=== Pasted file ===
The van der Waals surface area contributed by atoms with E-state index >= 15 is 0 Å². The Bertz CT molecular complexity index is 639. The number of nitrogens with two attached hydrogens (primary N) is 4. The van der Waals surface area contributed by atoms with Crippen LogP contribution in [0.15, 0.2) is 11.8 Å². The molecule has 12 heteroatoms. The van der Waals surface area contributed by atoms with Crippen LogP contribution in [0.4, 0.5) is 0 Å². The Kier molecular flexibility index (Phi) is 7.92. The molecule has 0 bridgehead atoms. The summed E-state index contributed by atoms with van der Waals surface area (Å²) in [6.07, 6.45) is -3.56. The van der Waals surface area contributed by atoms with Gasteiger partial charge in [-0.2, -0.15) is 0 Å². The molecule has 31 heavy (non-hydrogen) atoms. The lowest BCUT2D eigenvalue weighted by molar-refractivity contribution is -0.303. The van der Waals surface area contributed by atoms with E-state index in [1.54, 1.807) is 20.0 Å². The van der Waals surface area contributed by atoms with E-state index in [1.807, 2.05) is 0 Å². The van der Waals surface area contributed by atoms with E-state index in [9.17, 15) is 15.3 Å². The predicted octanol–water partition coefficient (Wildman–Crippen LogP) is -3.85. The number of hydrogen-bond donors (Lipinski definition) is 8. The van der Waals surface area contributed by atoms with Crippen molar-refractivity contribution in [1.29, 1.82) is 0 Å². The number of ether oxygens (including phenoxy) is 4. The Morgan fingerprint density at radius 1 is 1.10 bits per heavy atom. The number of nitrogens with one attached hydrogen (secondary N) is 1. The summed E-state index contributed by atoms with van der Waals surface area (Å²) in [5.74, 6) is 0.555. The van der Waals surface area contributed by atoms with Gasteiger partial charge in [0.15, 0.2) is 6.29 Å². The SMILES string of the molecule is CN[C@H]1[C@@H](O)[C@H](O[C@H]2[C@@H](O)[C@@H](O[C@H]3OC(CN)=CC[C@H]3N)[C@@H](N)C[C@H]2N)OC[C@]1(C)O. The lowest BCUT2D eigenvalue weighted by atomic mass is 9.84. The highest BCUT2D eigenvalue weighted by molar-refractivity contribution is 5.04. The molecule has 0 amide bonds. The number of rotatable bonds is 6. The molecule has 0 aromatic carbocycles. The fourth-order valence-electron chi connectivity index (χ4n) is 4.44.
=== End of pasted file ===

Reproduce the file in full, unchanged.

The van der Waals surface area contributed by atoms with E-state index >= 15 is 0 Å². The Bertz CT molecular complexity index is 639. The number of nitrogens with two attached hydrogens (primary N) is 4. The van der Waals surface area contributed by atoms with Crippen LogP contribution in [0.15, 0.2) is 11.8 Å². The molecule has 12 heteroatoms. The van der Waals surface area contributed by atoms with Crippen LogP contribution in [0.4, 0.5) is 0 Å². The Kier molecular flexibility index (Phi) is 7.92. The molecule has 0 bridgehead atoms. The summed E-state index contributed by atoms with van der Waals surface area (Å²) in [6.07, 6.45) is -3.56. The van der Waals surface area contributed by atoms with Gasteiger partial charge in [-0.2, -0.15) is 0 Å². The molecule has 31 heavy (non-hydrogen) atoms. The lowest BCUT2D eigenvalue weighted by molar-refractivity contribution is -0.303. The van der Waals surface area contributed by atoms with E-state index in [1.54, 1.807) is 20.0 Å². The van der Waals surface area contributed by atoms with E-state index in [1.807, 2.05) is 0 Å². The van der Waals surface area contributed by atoms with E-state index in [9.17, 15) is 15.3 Å². The predicted octanol–water partition coefficient (Wildman–Crippen LogP) is -3.85. The number of hydrogen-bond donors (Lipinski definition) is 8. The van der Waals surface area contributed by atoms with Crippen molar-refractivity contribution in [1.29, 1.82) is 0 Å². The number of ether oxygens (including phenoxy) is 4. The Morgan fingerprint density at radius 1 is 1.10 bits per heavy atom. The number of nitrogens with one attached hydrogen (secondary N) is 1. The summed E-state index contributed by atoms with van der Waals surface area (Å²) in [5.74, 6) is 0.555. The van der Waals surface area contributed by atoms with Gasteiger partial charge in [0.15, 0.2) is 6.29 Å². The SMILES string of the molecule is CN[C@H]1[C@@H](O)[C@H](O[C@H]2[C@@H](O)[C@@H](O[C@H]3OC(CN)=CC[C@H]3N)[C@@H](N)C[C@H]2N)OC[C@]1(C)O. The lowest BCUT2D eigenvalue weighted by atomic mass is 9.84. The highest BCUT2D eigenvalue weighted by molar-refractivity contribution is 5.04. The molecule has 0 amide bonds. The number of rotatable bonds is 6. The molecule has 0 aromatic carbocycles. The fourth-order valence-electron chi connectivity index (χ4n) is 4.44.